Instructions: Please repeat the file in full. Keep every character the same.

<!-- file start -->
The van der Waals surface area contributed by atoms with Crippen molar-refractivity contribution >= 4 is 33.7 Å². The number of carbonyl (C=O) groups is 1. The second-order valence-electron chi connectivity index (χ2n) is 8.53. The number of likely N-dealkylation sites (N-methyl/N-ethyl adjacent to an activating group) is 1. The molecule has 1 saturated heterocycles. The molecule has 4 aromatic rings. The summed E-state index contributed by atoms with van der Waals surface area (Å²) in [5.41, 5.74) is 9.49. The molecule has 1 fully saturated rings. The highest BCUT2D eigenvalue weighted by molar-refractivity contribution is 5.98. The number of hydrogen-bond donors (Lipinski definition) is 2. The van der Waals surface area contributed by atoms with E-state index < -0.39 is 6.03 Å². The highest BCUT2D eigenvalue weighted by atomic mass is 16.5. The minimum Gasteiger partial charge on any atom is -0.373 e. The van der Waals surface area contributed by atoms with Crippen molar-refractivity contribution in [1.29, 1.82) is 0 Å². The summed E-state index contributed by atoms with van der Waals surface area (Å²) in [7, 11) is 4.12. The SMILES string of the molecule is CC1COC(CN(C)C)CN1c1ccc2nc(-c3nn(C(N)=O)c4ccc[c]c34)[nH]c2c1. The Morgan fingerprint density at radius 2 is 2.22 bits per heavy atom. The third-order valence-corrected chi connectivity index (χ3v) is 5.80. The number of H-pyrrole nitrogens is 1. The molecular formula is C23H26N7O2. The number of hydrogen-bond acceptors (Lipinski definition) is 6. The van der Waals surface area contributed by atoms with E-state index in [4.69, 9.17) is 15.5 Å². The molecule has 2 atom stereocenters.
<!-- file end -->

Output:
The van der Waals surface area contributed by atoms with Crippen molar-refractivity contribution >= 4 is 33.7 Å². The number of carbonyl (C=O) groups is 1. The second-order valence-electron chi connectivity index (χ2n) is 8.53. The number of likely N-dealkylation sites (N-methyl/N-ethyl adjacent to an activating group) is 1. The molecule has 1 saturated heterocycles. The molecule has 4 aromatic rings. The summed E-state index contributed by atoms with van der Waals surface area (Å²) in [5.41, 5.74) is 9.49. The molecule has 1 fully saturated rings. The highest BCUT2D eigenvalue weighted by molar-refractivity contribution is 5.98. The number of hydrogen-bond donors (Lipinski definition) is 2. The van der Waals surface area contributed by atoms with E-state index < -0.39 is 6.03 Å². The highest BCUT2D eigenvalue weighted by atomic mass is 16.5. The minimum Gasteiger partial charge on any atom is -0.373 e. The van der Waals surface area contributed by atoms with Crippen molar-refractivity contribution in [1.29, 1.82) is 0 Å². The summed E-state index contributed by atoms with van der Waals surface area (Å²) in [7, 11) is 4.12. The SMILES string of the molecule is CC1COC(CN(C)C)CN1c1ccc2nc(-c3nn(C(N)=O)c4ccc[c]c34)[nH]c2c1. The Morgan fingerprint density at radius 2 is 2.22 bits per heavy atom. The third-order valence-corrected chi connectivity index (χ3v) is 5.80. The number of H-pyrrole nitrogens is 1. The molecular formula is C23H26N7O2. The number of hydrogen-bond acceptors (Lipinski definition) is 6. The van der Waals surface area contributed by atoms with E-state index in [4.69, 9.17) is 15.5 Å². The molecule has 2 atom stereocenters.